The Right Brain Initiative


Parent Advocate Profile #1: Kim Strelchun

March 22nd, 2013 by Right Brain Team

This isn't a picture of Kim working on behalf of Right Brain, but look at how hands-on she is! Reading to kids.


“You just have to be passionate about it.”

At The Right Brain Initiative, we are very excited to work with a growing group of Parent Advocates , who act as a link between our organization and the parents and neighborhoods of the schools we serve. To celebrate the work our fabulous parent advocates are doing, we are beginning a series of profiles to show you all ways in which these advocates make a big difference for The Right Brain Initiative!

For our first profile, I had the pleasure of talking with Kim Strelchun, a woman whose two children have attended Right Brain partner school Jackson Elementary in Hillsboro, and whose work has become a model for the entire parent advocate program. A former volunteer with Stand for Children, we are also proud to say that Kim is now an elected member of the Hillsboro School Board.

What First Got Her Involved
Kim has always had a passion for arts education. After putting her children through an arts- and project-based Kindergarten, she felt that these elements should be more present in public schools and jumped onboard with The Right Brain Initiative when her district was selected as a partner in 2009. The desire to “share the mission of Right Brain outside our four walls” led Kim to embrace the process of “making the children’s learning visible, not just to the children, but to the parents, the teacher, and the artist.”

Kim’s Work as an Advocate
The primary role of Right Brain Parent Advocates is to facilitate communications and engagement around the work of Right Brain in their school. But in her work as an advocate, Kim has constantly gone above and beyond this call of duty. In order to show families and the community what kids in Right Brain schools are doing, Kim began documenting the work being done in the classroom so that it could be displayed around the school. She created in-depth descriptions of the work done in the residencies, which were sent home to the families of the children involved. She also served as a member of her school’s Right Brain planning team. And as all Parent Advocates are encouraged to, Kim attended our professional development several years in a row, working alongside the teachers and principals of Right Brain schools to learn strategies to seamlessly integrate the arts with other subjects.

What She Finds Most Memorable
The most rewarding part of being an advocate, for Kim, is “making the children’s learning visible, not just to the children, but to the parents, the teacher, and the artist.” She loves participating in Right Brain’s process of documenting residencies because she gets to see first-hand how successful students feel when they are shown that they are heard and valued during Right Brain programming.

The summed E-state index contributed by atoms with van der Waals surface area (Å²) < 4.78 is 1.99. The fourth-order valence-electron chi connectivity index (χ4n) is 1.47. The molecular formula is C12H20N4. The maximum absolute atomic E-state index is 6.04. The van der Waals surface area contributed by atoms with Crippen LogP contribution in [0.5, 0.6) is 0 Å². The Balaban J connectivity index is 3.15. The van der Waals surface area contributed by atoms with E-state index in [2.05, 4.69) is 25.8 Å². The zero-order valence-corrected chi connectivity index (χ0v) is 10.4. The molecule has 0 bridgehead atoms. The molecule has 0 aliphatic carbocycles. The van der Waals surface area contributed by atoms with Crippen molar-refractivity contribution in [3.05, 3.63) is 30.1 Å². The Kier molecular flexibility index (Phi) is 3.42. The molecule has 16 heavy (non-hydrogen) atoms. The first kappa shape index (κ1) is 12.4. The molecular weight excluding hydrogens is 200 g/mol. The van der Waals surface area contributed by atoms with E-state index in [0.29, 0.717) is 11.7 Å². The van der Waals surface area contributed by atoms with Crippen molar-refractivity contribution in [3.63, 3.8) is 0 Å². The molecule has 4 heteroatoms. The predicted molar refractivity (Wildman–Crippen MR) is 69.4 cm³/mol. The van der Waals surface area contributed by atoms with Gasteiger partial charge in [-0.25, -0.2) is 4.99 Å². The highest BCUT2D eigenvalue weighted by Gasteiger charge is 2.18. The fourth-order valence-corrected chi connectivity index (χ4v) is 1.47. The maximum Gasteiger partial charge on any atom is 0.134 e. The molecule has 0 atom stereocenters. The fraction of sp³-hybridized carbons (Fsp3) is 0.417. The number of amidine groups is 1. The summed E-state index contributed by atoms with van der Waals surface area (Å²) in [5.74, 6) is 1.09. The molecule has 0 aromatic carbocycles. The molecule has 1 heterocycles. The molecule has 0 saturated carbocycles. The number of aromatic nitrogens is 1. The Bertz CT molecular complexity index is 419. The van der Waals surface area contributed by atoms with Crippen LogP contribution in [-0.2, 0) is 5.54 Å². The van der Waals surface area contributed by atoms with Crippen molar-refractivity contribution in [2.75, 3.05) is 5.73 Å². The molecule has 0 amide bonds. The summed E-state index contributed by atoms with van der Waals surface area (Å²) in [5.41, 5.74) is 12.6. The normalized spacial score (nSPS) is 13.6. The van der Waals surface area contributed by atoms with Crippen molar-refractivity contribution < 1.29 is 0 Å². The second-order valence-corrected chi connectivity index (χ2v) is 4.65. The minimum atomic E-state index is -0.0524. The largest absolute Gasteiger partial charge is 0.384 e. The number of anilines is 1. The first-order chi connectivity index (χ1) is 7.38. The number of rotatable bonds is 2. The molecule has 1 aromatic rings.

How Right Brain Shaped Her Kids
Both of Kim’s children, now 10th and 7th grade students, have been involved in Right Brain schools for multiple years. She describes her kids as “confident learners” who are not afraid to advocate for themselves and say “let me show you the ways I know something.” Though already interested in creative pursuits, Kim appreciates that “Right Brain exposed them to other media and different types of expression,” in a way that was “broader than just getting better at one fine art” because of our unique integration with the academic process.

Changing Parent to Child Interaction

“Being an advocate, I built a relationship with the teachers and artists, which gave me a deeper understanding of the work that was being done and allowed me to go deeper in the discussions with my kids, “ said Kim, when I asked her how her advocacy role has affected the ways she can interact with her children as students. As an advocate, “you can learn side-by-side with them,” Kim told me. With a daughter who is a burgeoning artist, she feels that being involved with Right Brain has allowed her “to go on that journey with her.”

Advice from the Experts
Initially, being a parent advocate was a big step out of Kim’s comfort zone, but she is quick to express the value that can be found in these new experiences. When asked what advice she wishes she would have received when first starting as an advocate, without hesitation, Kim told me: “Don’t be afraid to just jump in; you don’t have to be an expert in art, you just have to be passionate about it.”

Are you a parent at a Right Brain partner school interested in being a part of our Parent Advocate program? Please contact Rebecca Burrell, Outreach Specialist, at 503.823.2965 or

Sarah Deal is Right Brain’s Outreach Apprentice for Sprinter ’13.


Right Brain Team